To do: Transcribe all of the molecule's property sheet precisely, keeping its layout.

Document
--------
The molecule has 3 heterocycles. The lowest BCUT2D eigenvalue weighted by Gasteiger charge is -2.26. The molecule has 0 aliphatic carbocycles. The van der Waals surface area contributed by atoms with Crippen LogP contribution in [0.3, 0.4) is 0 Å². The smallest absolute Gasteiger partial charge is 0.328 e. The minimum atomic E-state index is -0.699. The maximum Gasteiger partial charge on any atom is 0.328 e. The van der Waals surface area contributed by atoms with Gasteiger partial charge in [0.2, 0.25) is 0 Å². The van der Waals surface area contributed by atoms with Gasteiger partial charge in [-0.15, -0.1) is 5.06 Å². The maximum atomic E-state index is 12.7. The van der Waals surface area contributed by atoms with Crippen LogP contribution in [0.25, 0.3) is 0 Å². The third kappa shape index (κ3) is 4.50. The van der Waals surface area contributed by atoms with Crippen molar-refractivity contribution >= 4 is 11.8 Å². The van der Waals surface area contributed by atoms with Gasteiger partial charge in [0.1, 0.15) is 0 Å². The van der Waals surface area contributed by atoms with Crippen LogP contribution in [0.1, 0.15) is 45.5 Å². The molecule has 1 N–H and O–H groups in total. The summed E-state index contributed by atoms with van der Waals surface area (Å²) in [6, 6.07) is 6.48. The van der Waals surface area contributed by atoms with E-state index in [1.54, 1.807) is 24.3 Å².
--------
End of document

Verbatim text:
The molecule has 3 heterocycles. The lowest BCUT2D eigenvalue weighted by Gasteiger charge is -2.26. The molecule has 0 aliphatic carbocycles. The van der Waals surface area contributed by atoms with Crippen LogP contribution in [0.3, 0.4) is 0 Å². The smallest absolute Gasteiger partial charge is 0.328 e. The minimum atomic E-state index is -0.699. The maximum Gasteiger partial charge on any atom is 0.328 e. The van der Waals surface area contributed by atoms with Gasteiger partial charge in [0.2, 0.25) is 0 Å². The van der Waals surface area contributed by atoms with Gasteiger partial charge in [-0.15, -0.1) is 5.06 Å². The maximum atomic E-state index is 12.7. The van der Waals surface area contributed by atoms with Crippen LogP contribution in [0.25, 0.3) is 0 Å². The third kappa shape index (κ3) is 4.50. The van der Waals surface area contributed by atoms with Crippen molar-refractivity contribution >= 4 is 11.8 Å². The van der Waals surface area contributed by atoms with Gasteiger partial charge in [0.1, 0.15) is 0 Å². The van der Waals surface area contributed by atoms with Crippen LogP contribution in [0.1, 0.15) is 45.5 Å². The molecule has 1 N–H and O–H groups in total. The summed E-state index contributed by atoms with van der Waals surface area (Å²) in [6, 6.07) is 6.48. The van der Waals surface area contributed by atoms with E-state index in [1.54, 1.807) is 24.3 Å².